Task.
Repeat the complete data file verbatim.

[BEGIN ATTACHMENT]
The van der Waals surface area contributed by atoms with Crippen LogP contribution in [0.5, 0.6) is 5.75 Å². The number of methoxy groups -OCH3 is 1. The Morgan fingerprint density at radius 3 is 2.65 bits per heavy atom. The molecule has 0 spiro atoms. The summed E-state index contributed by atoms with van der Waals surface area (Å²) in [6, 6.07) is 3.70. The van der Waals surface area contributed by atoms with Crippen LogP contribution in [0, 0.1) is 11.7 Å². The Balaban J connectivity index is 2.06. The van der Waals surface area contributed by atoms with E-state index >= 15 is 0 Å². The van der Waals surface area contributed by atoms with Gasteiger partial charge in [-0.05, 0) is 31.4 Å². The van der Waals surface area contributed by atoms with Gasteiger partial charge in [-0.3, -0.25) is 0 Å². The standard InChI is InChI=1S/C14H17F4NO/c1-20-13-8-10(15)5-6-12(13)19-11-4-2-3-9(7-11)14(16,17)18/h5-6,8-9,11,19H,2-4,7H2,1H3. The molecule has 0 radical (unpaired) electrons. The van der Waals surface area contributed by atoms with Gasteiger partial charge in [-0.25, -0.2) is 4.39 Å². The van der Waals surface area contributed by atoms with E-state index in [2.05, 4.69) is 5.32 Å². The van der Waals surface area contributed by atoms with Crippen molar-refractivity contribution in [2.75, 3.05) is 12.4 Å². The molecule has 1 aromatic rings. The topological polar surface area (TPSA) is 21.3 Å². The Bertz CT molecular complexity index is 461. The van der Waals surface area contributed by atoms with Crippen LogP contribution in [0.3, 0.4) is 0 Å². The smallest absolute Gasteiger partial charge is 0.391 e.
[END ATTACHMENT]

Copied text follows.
The van der Waals surface area contributed by atoms with Crippen LogP contribution in [0.5, 0.6) is 5.75 Å². The number of methoxy groups -OCH3 is 1. The Morgan fingerprint density at radius 3 is 2.65 bits per heavy atom. The molecule has 0 spiro atoms. The summed E-state index contributed by atoms with van der Waals surface area (Å²) in [6, 6.07) is 3.70. The van der Waals surface area contributed by atoms with Crippen LogP contribution in [0, 0.1) is 11.7 Å². The Balaban J connectivity index is 2.06. The van der Waals surface area contributed by atoms with E-state index >= 15 is 0 Å². The van der Waals surface area contributed by atoms with Gasteiger partial charge in [-0.05, 0) is 31.4 Å². The van der Waals surface area contributed by atoms with Gasteiger partial charge in [-0.3, -0.25) is 0 Å². The standard InChI is InChI=1S/C14H17F4NO/c1-20-13-8-10(15)5-6-12(13)19-11-4-2-3-9(7-11)14(16,17)18/h5-6,8-9,11,19H,2-4,7H2,1H3. The molecule has 0 radical (unpaired) electrons. The van der Waals surface area contributed by atoms with Gasteiger partial charge in [-0.25, -0.2) is 4.39 Å². The van der Waals surface area contributed by atoms with E-state index in [2.05, 4.69) is 5.32 Å². The van der Waals surface area contributed by atoms with Crippen molar-refractivity contribution in [2.75, 3.05) is 12.4 Å². The molecule has 1 aromatic rings. The topological polar surface area (TPSA) is 21.3 Å². The Bertz CT molecular complexity index is 461. The van der Waals surface area contributed by atoms with Crippen LogP contribution in [0.3, 0.4) is 0 Å². The smallest absolute Gasteiger partial charge is 0.391 e.